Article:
Inclusive digital products are important, but existing products are not automatically made accessible. Practice shows that organisations only start focusing on digital accessibility when they are obliged to do so. A crying shame, especially when you consider that there are over 4 million people with disabilities in the Netherlands.
In the Netherlands, digital accessibility is currently only compulsory for government and semi-government organisations. However, the legislation is going to change in the near future, resulting in the fact that (smaller) companies will also be subject to the obligation. In this article, you can read more about the future digital accessibility obligation, caused by the European Accessibility Act.
What is the European Accessibility Act?
The Netherlands may have 4 million people with disabilities, but the number for Europe is 135 million. This number is expected to grow as the population ages. In order to make online products and services accessible to all Europeans, the European Accessibility Act has been drawn up. The European Accessibility Act (EAA) is a pan-European regulation on digital accessibility.
The EAA consists of general accessibility laws that apply to all Member States of the European Union. The goal of this international act is to unify legislation on digital accessibility throughout the European Union.
The goal of the European Accessibility Act
For people with disabilities, the EAA means that they can more easily use products and services from all over the European Union. In addition, areas such as the (international) labour market, education and transport should also benefit from this initiative. So people with disabilities should have the same opportunities as people without disabilities throughout the European Union.
The removal of digital barriers for people with disabilities should, according to the EU, not only help those people, but also EU companies. According to the EU, more standardisation in the field of digital communication will make it easier to conduct international trade. It is also important that from 2025 more Europeans have access to digital services and products. This has two advantages. Firstly, it will increase the overall labour market, because more people will be able to fill vacancies. Secondly, the group of consumers who can buy digital products and services will also grow, because more people will be able to use the services. According to the European Union, this is therefore a win-win situation.
The EAA was adopted by the member states of the European Union in June 2019. For the next step, in June 2022, all member states must have translated the EAA and added it into their own national legislation. From July 2025, the European Accessibility Act will actually come into force.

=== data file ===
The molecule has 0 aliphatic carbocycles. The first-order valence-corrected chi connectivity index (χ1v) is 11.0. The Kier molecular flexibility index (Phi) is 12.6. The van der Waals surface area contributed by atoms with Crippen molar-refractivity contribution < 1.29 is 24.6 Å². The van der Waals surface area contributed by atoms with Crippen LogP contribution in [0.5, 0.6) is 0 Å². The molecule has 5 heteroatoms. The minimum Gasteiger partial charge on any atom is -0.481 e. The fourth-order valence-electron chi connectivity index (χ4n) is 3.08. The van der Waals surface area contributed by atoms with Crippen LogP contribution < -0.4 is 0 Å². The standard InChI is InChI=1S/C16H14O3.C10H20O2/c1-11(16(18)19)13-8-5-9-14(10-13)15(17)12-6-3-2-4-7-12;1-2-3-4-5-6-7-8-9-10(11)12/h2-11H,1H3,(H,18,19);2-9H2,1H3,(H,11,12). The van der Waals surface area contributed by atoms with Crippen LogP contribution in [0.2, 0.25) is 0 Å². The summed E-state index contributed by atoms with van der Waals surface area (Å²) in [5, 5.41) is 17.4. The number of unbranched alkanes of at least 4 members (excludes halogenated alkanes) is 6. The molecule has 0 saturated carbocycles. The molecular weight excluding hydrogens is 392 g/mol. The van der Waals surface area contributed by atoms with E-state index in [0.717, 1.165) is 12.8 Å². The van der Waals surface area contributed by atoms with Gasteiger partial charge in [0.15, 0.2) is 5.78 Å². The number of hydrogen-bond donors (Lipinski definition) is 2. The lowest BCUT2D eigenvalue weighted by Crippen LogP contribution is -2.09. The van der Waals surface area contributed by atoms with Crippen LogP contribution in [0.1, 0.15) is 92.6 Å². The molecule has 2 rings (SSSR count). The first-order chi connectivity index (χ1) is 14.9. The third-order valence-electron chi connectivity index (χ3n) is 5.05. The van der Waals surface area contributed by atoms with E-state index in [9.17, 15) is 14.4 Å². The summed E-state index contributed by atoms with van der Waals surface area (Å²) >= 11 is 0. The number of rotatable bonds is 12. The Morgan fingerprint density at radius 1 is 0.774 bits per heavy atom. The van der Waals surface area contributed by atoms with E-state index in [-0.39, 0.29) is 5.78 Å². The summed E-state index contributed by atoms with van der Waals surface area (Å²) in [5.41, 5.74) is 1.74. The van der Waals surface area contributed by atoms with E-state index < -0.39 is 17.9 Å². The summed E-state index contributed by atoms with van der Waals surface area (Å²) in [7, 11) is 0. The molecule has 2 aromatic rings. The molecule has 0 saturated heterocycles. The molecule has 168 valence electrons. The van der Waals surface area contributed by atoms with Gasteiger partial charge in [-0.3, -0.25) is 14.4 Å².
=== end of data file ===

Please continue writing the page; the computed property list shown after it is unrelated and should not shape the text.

What is covered by the European Accessibility Act?
The intended benefit is clear, but how does the European Union intend to achieve it? A list of products and services has been compiled that, according to the EU, are of great importance to people with disabilities. Products and services with widely varying accessibility requirements within the EU have also been added to the list. Below is a list of the products and services affected by the European Accessibility Act:
- Computers and operating software
- ATMs, ticket machines and check-in machines
- TV equipment related to digital television services
- Telecommunication services, such as the apps and websites of your provider
- Audiovisual media services, such as Netflix, Videoland and Spotify
- Online and offline services related to transport, such as ticket machines, apps and websites
- All financial services, such as online banking
All products and services from the above list should be fully usable by all Europeans, including people with disabilities. No distinction is made between products produced inside and outside the EU. All products sold here must comply with this requirement.
With or without retroactive effect
The legislation of the European Accessibility Act does not retroactively address online products such as web shops. The EAA states that all products published from June 2025 onwards must comply with the accessibility guidelines. For web shops, this does not mean that all web shops will have to comply, but only those that are published from 2025 onwards. But what is the difference between a completely new webshop and an update to an existing webshop? There is currently still too much uncertainty about this question. Fortunately, the European Union still has three years to work out this definition.
How are the requirements defined?
The European Accessibility Act will be based on the Web Content Accessibility Guidelines (WCAG). The WCAG can therefore be used as a checklist to assess the digital accessibility of a website or app.
Enforcement of the European Accessibility Act
Monitoring the extent to which companies comply with the EAA is done by the Member States themselves. The Dutch government is therefore responsible for the digital accessibility of businesses in the Netherlands. Companies that do not comply with the EAA can be fined by the Dutch government from July 2025 onwards. The content of the fine is not yet known.
The Dutch government is already responsible for monitoring the accessibility of municipalities and other government institutions. Want to read more about this supervision?